As the Kenney administration develops its strategy for neighborhood commercial corridors beyond Center City, a new Storefront Index created by City Observatory could provide a helpful way of visualizing the places that need more attention.
Using 2014 data compiled from national business directories, researchers Joe Cortwright and Dillon Mahmoudi created an index of customer-facing businesses (44 categories in all, including grocery stores, bars and restaurants, barbers, hardware stores and more) for the nation’s 51 largest metropolitan regions, and mapped the results to reveal where these storefronts are clustered.
To help illustrate the clustering effect, the Storefront Index includes only storefronts that are within 100 meters of another storefront, or roughly a one block radius.
Why is this such useful information?
Neighborhood businesses depend on foot traffic, and some studies have found that the number of businesses per acre is the most important predictor of whether people are likely to walk in their neighborhoods.
Places with clusters of storefronts are also likely to have stronger residential real estate markets, as walkable urban neighborhoods are at a premium nationally. Metrics like Walk Score have become one of the factors people consider when choosing a neighborhood, and the scores are mostly determined by the volume of amenities within walking distance.
One upshot is that the zoning power gives city government direct influence over the density of residents and storefronts allowed within a given area. Zoning to allow more storefronts doesn’t always guarantee that new businesses will open, but the visualization uncovers where commercial corridors seem to “want” to expand, and where land use could be more supportive of this.
In growing neighborhoods, zoning for greater density or mixed uses can support a greater concentration of storefronts and nearby customers, but this isn’t always universally well-regarded among residents or elected officials.
Council President Darrell Clarke recently indicated an interest in increasing statutory parking minimums in response to increasing residential density in some neighborhoods, and a disagreement over how densely to rezone the Point Breeze Avenue commercial corridor was one of the more substantive differences between Councilman Kenyatta Johnson and Ori Feibush in last year’s 2nd Council District election.
To put Philadelphia in context, out of the 51 largest metros, the city had the fourth highest number (3,084) of storefront businesses within three miles of our central business district in 2014. The median metropolitan area on the list (Pittsburgh, coincidentally) had around 900 storefront businesses within that radius.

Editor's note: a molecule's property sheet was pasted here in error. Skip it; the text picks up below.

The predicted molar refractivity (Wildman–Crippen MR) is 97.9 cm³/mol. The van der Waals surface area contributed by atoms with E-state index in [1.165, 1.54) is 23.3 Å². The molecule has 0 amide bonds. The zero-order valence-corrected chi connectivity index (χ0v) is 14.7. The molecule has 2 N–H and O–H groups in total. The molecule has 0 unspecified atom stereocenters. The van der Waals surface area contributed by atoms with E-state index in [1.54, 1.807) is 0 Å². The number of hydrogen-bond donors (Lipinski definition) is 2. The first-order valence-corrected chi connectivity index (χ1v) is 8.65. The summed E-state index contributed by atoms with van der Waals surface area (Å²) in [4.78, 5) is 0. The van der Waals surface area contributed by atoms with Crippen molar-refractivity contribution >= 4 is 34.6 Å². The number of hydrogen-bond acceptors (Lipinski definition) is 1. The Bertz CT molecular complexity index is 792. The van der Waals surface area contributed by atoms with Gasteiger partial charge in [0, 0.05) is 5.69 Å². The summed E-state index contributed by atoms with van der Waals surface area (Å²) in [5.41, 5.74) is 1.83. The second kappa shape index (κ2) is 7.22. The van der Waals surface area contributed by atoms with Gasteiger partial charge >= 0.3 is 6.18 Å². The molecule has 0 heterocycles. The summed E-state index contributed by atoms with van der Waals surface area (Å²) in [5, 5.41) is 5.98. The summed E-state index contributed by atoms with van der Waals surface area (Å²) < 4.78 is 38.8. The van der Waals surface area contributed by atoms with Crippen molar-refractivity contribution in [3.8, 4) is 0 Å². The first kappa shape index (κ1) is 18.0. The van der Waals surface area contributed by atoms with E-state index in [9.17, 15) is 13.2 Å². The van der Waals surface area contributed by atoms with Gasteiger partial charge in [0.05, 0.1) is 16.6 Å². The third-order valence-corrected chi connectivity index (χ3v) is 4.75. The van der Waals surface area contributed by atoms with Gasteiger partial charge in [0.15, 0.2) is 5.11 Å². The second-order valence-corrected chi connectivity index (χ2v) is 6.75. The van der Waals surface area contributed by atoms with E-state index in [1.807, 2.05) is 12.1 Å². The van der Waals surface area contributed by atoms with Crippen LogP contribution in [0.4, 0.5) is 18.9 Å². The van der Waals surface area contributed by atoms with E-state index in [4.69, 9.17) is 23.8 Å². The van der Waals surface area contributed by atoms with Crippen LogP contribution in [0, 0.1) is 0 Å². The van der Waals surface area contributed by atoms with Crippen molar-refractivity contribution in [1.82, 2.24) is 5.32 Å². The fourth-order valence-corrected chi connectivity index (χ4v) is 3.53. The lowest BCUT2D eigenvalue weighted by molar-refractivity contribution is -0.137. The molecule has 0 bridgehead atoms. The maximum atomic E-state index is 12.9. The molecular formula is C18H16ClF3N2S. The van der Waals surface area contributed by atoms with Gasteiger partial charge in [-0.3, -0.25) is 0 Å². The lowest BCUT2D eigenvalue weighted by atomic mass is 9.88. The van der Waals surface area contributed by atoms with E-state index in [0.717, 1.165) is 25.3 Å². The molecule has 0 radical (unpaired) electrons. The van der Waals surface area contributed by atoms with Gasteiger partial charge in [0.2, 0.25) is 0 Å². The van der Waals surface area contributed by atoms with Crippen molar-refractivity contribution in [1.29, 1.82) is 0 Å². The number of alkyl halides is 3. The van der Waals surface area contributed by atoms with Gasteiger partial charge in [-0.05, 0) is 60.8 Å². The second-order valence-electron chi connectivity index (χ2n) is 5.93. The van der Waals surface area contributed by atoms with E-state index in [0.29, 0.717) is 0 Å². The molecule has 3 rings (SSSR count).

As the map shows, though, neighborhood storefront clusters outside of Center City don’t come close to matching the intensity of the central business district, and there’s a question of just how much storefront density a neighborhood corridor needs to be successful.
The report doesn’t offer a specific prescription on this point, but it does show that business districts in some smaller cities can get by with a much lower concentration of storefronts than is typical around center city Philadelphia.
The three-mile area around downtown St. Louis, for instance, has only around 400 storefronts, compared to about 1,700 in Portland. St. Louis also has fewer and smaller minor commercial strips within that radius than Portland does. This is likely a function of higher residential density in Portland.
Here in Philadelphia, we see a range of storefront densities on commercial corridors. You can see the difference in concentrations on E. Passyunk Avenue, Baltimore Avenue, and Fairmount Avenue:
At present, the amount of land zoned for mixed uses represents only a small fraction of Philadelphia’s total land area—about 9 percent of properties, covering around 7.4 percent of zoned land area. By contrast, single-use residential buildings make up 78 percent of properties, or half the city’s land area.
Most neighborhoods appear to have at least one business cluster, illustrating the appeal of commercial corridors as a focal point for Kenney’s more neighborhood-focused economic development initiatives.
The API that City Observatory released with the report could prove helpful for visualizing the concentration of storefronts in conjunction with other measures of neighborhood livability like Walk Score, community assets, population density, and real estate prices.
The map also allows users to compare storefront densities across different neighborhoods, both locally and between cities.
For example, every now and then people will say that Fishtown—for good or for ill—is becoming the next Williamsburg (Brooklyn’s notorious hipster neighborhood) based on the growing concentration of trendy neighborhood shops, eateries, and bars.
And while it’s true that Fishtown has experienced a lot of change in recent times, a direct comparison of the storefront intensity in the two neighborhoods reveals that Fishtown is still quite a long way off from experiencing anything like the concentration of neighborhood business activity in Williamsburg. These kinds of comparisons can be helpful for establishing more realistic benchmarking, and provide a measure of context for neighborhood change.